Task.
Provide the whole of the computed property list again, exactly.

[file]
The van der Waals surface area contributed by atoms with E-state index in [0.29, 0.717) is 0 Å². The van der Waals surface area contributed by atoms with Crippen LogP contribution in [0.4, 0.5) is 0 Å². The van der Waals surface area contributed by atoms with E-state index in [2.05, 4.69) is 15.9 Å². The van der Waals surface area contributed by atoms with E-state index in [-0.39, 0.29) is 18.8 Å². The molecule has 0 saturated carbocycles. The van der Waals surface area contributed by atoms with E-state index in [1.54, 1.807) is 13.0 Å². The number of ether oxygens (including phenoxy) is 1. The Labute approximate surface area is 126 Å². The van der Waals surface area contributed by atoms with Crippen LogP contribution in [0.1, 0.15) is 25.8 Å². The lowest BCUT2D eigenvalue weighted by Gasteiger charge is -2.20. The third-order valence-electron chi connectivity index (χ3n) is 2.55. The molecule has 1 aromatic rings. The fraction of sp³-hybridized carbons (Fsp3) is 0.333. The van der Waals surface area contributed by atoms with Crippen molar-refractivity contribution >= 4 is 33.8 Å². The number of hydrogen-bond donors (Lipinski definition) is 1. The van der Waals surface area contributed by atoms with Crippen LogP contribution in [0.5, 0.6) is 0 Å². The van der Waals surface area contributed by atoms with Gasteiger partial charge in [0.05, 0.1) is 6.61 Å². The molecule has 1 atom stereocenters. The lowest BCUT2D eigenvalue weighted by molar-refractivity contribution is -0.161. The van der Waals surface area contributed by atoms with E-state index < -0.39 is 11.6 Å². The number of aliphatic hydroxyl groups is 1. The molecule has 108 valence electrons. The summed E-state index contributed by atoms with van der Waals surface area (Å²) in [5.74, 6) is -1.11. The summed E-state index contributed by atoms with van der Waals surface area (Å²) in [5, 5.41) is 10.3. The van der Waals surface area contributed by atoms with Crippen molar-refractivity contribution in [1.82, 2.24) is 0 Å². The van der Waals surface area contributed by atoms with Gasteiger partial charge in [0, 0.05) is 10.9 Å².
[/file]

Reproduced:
The van der Waals surface area contributed by atoms with E-state index in [0.29, 0.717) is 0 Å². The van der Waals surface area contributed by atoms with Crippen LogP contribution in [0.4, 0.5) is 0 Å². The van der Waals surface area contributed by atoms with E-state index in [2.05, 4.69) is 15.9 Å². The van der Waals surface area contributed by atoms with E-state index in [-0.39, 0.29) is 18.8 Å². The molecule has 0 saturated carbocycles. The van der Waals surface area contributed by atoms with E-state index in [1.54, 1.807) is 13.0 Å². The number of ether oxygens (including phenoxy) is 1. The Labute approximate surface area is 126 Å². The van der Waals surface area contributed by atoms with Crippen LogP contribution in [0.1, 0.15) is 25.8 Å². The lowest BCUT2D eigenvalue weighted by Gasteiger charge is -2.20. The third-order valence-electron chi connectivity index (χ3n) is 2.55. The molecule has 1 aromatic rings. The fraction of sp³-hybridized carbons (Fsp3) is 0.333. The van der Waals surface area contributed by atoms with Crippen molar-refractivity contribution >= 4 is 33.8 Å². The number of hydrogen-bond donors (Lipinski definition) is 1. The van der Waals surface area contributed by atoms with Crippen LogP contribution in [0.5, 0.6) is 0 Å². The van der Waals surface area contributed by atoms with Gasteiger partial charge in [0.05, 0.1) is 6.61 Å². The molecule has 1 atom stereocenters. The lowest BCUT2D eigenvalue weighted by molar-refractivity contribution is -0.161. The van der Waals surface area contributed by atoms with E-state index < -0.39 is 11.6 Å². The number of aliphatic hydroxyl groups is 1. The molecule has 108 valence electrons. The summed E-state index contributed by atoms with van der Waals surface area (Å²) in [5.74, 6) is -1.11. The summed E-state index contributed by atoms with van der Waals surface area (Å²) in [5, 5.41) is 10.3. The van der Waals surface area contributed by atoms with Crippen molar-refractivity contribution in [1.82, 2.24) is 0 Å². The van der Waals surface area contributed by atoms with Gasteiger partial charge in [0, 0.05) is 10.9 Å².